Last night I finished a really short bit of intermediate fiction called Gifts From the Sea. And I enjoyed it, although the pacing seemed a little odd to me. (112 pages with illustrations, but it covered more than two years.) I can’t help thinking, though, that the author had just read Patricia MacLachlan’s Baby and Sarah, Plain and Tall, as well as one of those picture books about Abbie Burgess (the one who took care of the lighthouse when her father was away). The book felt exactly like a combination of the three. The narrator felt real and sympathetic, though, and the description of mainland Maine at the end made me tear up, and so I both enjoyed it and put another book by the same author on hold at the library. (I do have library addiction issues, but her books ALL seem to be short, so it shouldn’t be too big of a deal.)
While we’re on the subject–of Patricia MacLachlan AND short books I enjoy–if you haven’t read anything by her, you really need to start now. Sarah, Plain and Tall is probably her most well-known book, but she’s got a ton of others, and all of the ones I’ve read have been excellent. One of my favorites is actually a picture book that I bought for my children years ago (or, rather, for me to read to my children). It’s called All the Places to Love, and it’s because of my fabulous friend Sheri that I’m familiar with it at all. Once upon a time she and I worked in the back room at Borders together, and we would occasionally sit on the boxes of a half-broken-down pallet of books and have storytime. I didn’t have kids yet, so my areas of expertise didn’t really extend to picture books (except for the ones I remember liking as a child). She didn’t have kids either, actually, but she knew much more about children’s books than I did, and she introduced me to some great ones. I have very fond memories of her voice reading Kevin Henkes’ Julius, the Baby of the World; she read aloud in a quietly expressive kind of way that emphasized the humor and loveliness of the books themselves. I don’t see her terribly often anymore, but she is one of those friends you are blessed to have as part of your life. We had good times in the back room, back when Borders was alive and (more or less) well and fun to work at.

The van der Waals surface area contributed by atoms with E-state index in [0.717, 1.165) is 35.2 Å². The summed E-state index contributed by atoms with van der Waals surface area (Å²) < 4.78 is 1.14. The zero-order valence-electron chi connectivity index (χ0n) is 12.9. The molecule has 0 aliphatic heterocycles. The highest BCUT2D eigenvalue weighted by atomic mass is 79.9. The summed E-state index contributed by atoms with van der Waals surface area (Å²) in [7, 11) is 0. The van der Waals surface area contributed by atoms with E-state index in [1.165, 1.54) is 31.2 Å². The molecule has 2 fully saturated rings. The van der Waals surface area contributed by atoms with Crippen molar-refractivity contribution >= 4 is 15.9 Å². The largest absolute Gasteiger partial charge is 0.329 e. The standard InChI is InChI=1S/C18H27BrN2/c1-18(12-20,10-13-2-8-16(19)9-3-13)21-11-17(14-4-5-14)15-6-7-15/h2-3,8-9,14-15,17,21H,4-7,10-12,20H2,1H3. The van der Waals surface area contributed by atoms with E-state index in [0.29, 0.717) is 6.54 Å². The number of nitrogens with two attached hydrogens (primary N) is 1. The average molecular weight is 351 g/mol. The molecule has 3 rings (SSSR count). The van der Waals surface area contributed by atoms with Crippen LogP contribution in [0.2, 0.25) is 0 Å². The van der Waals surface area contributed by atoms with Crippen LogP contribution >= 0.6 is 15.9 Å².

And now I’m feeling melancholy. I worked there for ten years, and I had a lot of fun doing it; I also met some fabulous people and learned a number of interesting things. The company made some really poor business decisions and pretty much doomed itself, but we still lost a good thing when it died.
To days gone by, friends. To days gone by.